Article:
# Equivalent to likelihood ratio test for null and fitted generalized linear model (Gamma) in R?

I have a dataset of ellipses and I am trying to perform regressions with different categorical variables to see what influences different ellipse parameters the most. As was suggested in the answer to this post, I used beta regressions for predictions about ellipse eccentricity (varies between 0-1), along with likelihood ratio tests with an intercept model, and eventually AIC rankings.

Now I am trying to execute a similar workflow with the areas of the ellipses, which are all values greater than 0. I was able to run these as glm gamma regressions, and the same code that worked with the likelihood ratio tests in the beta regressions produces an output for the gamma regressions, but I'm a little skeptical. All of the lrts for the gamma regressions have very small p-values, and I'm seeing nothing online about lrts for gamma regressions. So, I have these values, but I'm not sure if I can trust them. If I can't use lrt for a gamma regression, is there another method for me to compare an intercept only glm gamma to the fitted glm gamma model that's comparable to an ltr for a beta regression?

Here's an example of my model output using the model with the lowest (i.e., best) AIC score:

# Creating a null model
> gam0 <- glm(value ~ 1, data = SEAB_pivot, family = Gamma(link = "log"))
> s0 <- summary(gam0)
> s0

Call:
glm(formula = value ~ 1, family = Gamma(link = "log"), data = SEAB_pivot)

Coefficients:
Estimate Std. Error t value Pr(>|t|)
(Intercept) 0.242489   0.001907   127.2   <2e-16 ***
---
Signif. codes:  0 ‘***’ 0.001 ‘**’ 0.01 ‘*’ 0.05 ‘.’ 0.1 ‘ ’ 1

(Dispersion parameter for Gamma family taken to be 0.2617213)

Null deviance: 22016  on 71999  degrees of freedom
Residual deviance: 22016  on 71999  degrees of freedom
AIC: 135579

Number of Fisher Scoring iterations: 5

# One of my data models
> gam_age_tiss <- glm(value ~ age*tissue, data = SEAB_pivot, family = Gamma(link = "log"))
> s1 <- summary(gam_age_tiss)
> s1

Call:
glm(formula = value ~ age * tissue, family = Gamma(link = "log"),
data = SEAB_pivot)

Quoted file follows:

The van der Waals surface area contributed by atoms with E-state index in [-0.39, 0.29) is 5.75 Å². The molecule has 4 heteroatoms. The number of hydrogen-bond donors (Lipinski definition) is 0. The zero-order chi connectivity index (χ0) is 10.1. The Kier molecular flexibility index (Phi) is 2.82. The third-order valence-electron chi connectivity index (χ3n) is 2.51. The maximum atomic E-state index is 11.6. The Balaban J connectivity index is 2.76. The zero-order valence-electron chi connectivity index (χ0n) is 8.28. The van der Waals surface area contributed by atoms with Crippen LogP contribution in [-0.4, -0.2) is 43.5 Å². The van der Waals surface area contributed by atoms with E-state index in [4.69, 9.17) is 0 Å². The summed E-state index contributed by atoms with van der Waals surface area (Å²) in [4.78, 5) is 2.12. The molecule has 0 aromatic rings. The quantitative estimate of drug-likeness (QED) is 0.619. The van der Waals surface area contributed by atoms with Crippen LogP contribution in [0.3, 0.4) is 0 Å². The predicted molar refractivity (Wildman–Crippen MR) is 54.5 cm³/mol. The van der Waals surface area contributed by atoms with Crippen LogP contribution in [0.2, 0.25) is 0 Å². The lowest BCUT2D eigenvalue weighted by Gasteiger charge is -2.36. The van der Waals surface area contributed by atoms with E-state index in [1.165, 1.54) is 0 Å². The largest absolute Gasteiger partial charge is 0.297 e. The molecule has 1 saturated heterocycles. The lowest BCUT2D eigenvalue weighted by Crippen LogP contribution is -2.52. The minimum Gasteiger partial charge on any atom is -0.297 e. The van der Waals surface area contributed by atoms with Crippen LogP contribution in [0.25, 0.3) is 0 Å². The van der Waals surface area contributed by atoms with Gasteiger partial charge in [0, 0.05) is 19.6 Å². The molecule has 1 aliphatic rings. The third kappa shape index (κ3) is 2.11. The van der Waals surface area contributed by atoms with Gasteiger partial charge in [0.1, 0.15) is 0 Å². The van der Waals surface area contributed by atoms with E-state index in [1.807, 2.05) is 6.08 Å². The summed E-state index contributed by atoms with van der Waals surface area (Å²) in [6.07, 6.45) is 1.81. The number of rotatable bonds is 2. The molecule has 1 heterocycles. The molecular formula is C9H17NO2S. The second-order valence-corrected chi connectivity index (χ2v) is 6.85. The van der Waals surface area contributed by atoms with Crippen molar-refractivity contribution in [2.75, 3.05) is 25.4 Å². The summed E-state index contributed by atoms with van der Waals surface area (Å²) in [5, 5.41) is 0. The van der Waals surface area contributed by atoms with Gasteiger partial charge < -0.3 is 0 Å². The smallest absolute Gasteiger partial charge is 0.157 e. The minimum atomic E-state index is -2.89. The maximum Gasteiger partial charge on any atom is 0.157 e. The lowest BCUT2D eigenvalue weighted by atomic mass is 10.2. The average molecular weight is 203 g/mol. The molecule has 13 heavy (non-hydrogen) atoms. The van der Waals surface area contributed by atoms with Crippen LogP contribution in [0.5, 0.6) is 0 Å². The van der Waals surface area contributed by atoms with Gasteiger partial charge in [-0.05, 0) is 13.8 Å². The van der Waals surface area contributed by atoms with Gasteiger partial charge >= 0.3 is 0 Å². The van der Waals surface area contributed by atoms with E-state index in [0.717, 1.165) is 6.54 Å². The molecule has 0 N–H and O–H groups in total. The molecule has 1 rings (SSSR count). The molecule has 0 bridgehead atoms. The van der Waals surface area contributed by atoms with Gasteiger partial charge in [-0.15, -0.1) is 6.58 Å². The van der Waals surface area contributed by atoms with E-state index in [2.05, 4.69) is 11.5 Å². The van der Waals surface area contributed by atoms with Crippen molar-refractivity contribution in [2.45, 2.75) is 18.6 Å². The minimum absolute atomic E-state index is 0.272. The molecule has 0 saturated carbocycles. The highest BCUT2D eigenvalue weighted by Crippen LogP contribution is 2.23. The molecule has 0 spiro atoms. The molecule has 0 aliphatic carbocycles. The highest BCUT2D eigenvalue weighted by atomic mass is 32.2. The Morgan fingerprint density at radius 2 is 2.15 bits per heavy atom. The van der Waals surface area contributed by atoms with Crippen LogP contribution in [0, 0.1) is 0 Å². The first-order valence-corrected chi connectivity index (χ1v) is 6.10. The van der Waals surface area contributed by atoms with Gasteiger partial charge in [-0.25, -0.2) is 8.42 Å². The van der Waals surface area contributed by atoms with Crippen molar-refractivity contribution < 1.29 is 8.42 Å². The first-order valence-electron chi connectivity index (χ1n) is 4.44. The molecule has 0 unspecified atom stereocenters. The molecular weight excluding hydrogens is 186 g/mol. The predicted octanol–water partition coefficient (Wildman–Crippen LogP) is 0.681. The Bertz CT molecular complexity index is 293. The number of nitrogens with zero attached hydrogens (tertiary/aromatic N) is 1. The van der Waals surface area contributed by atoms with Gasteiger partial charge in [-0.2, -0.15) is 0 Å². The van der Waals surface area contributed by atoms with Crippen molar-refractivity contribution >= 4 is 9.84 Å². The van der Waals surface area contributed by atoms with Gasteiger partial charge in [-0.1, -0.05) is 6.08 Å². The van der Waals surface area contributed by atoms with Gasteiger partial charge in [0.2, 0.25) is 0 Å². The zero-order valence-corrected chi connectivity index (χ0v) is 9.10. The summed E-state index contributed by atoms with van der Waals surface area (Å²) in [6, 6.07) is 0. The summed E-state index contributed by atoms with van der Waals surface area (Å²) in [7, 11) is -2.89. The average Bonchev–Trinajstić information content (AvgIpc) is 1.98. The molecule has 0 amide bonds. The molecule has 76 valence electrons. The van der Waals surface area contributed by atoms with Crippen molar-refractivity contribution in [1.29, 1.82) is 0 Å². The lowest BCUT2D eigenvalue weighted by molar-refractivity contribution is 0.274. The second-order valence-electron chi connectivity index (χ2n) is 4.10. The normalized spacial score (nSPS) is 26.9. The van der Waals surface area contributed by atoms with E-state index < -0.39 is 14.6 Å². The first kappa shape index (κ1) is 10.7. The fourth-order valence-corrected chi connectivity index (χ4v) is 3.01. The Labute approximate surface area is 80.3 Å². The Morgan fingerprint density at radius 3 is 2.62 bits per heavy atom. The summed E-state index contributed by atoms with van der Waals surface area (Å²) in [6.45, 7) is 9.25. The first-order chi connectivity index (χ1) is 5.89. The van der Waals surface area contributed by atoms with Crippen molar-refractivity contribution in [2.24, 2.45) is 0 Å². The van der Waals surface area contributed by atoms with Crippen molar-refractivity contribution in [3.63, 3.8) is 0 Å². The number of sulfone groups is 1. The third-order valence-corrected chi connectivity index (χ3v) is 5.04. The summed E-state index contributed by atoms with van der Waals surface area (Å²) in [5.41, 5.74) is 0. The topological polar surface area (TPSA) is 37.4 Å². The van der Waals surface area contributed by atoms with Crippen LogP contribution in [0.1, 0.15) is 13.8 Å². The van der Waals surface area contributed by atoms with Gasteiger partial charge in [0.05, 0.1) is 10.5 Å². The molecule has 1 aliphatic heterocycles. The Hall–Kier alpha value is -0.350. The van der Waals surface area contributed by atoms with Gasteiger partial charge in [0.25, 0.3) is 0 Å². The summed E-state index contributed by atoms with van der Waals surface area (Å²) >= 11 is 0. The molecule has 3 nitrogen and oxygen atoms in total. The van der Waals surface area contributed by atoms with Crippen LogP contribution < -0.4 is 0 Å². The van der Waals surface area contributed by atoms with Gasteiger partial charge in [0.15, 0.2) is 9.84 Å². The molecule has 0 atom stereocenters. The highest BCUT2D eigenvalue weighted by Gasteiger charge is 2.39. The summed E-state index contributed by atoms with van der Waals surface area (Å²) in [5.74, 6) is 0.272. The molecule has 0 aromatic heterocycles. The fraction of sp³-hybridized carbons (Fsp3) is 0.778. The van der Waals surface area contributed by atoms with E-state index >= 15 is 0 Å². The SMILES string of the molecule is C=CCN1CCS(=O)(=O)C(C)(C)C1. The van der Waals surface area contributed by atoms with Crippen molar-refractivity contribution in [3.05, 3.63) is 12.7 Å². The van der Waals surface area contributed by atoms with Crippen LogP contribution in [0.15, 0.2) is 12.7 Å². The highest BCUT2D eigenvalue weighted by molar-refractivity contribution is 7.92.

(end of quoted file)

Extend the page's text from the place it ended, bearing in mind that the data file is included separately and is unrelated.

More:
Coefficients:
Estimate Std. Error t value Pr(>|t|)
(Intercept)           0.248006   0.002545   97.43   <2e-16 ***
ageHY                -1.287488   0.004409 -292.03   <2e-16 ***
ageJU                -0.345954   0.004409  -78.47   <2e-16 ***
tissuefeathers        0.365432   0.003600  101.52   <2e-16 ***
ageHY:tissuefeathers  1.057399   0.006235  169.59   <2e-16 ***
ageJU:tissuefeathers -0.075761   0.006235  -12.15   <2e-16 ***
---
Signif. codes:  0 ‘***’ 0.001 ‘**’ 0.01 ‘*’ 0.05 ‘.’ 0.1 ‘ ’ 1

(Dispersion parameter for Gamma family taken to be 0.1166247)

Null deviance: 22016.1  on 71999  degrees of freedom
Residual deviance:  7987.2  on 71994  degrees of freedom
AIC: 60259

Number of Fisher Scoring iterations: 4

# Attempt at likelihood ratio test
> lrt_age_tiss <- lrtest(gam_age_tiss,gam0)
> lrt_age_tiss
Likelihood ratio test

Model 1: value ~ age * tissue
Model 2: value ~ 1
#Df LogLik Df Chisq Pr(>Chisq)
1   7 -30123
2   2 -67788 -5 75330  < 2.2e-16 ***
---
Signif. codes:  0 ‘***’ 0.001 ‘**’ 0.01 ‘*’ 0.05 ‘.’ 0.1 ‘ ’ 1

• All your predictors are extremely significant and the residual deviance is dramatically smaller than the null deviance. Why are you skeptical of a small p-value from the LRT? Commented Feb 16 at 10:22
• Just that this is my first gamma regression, and I haven't been able to find any other examples online where they've been used with LRT - I didn't know if this is because LRT is unsuitable for gamma regressions or because gamma regressions are just less commonly used in general. I also have four other data models, and all of the predictors for them are highly significant, which seemed unlikely to me, but if there aren't any reasons not to combine gamma regression with lrt then I'm happy to use the significant predictors. Commented Feb 16 at 20:56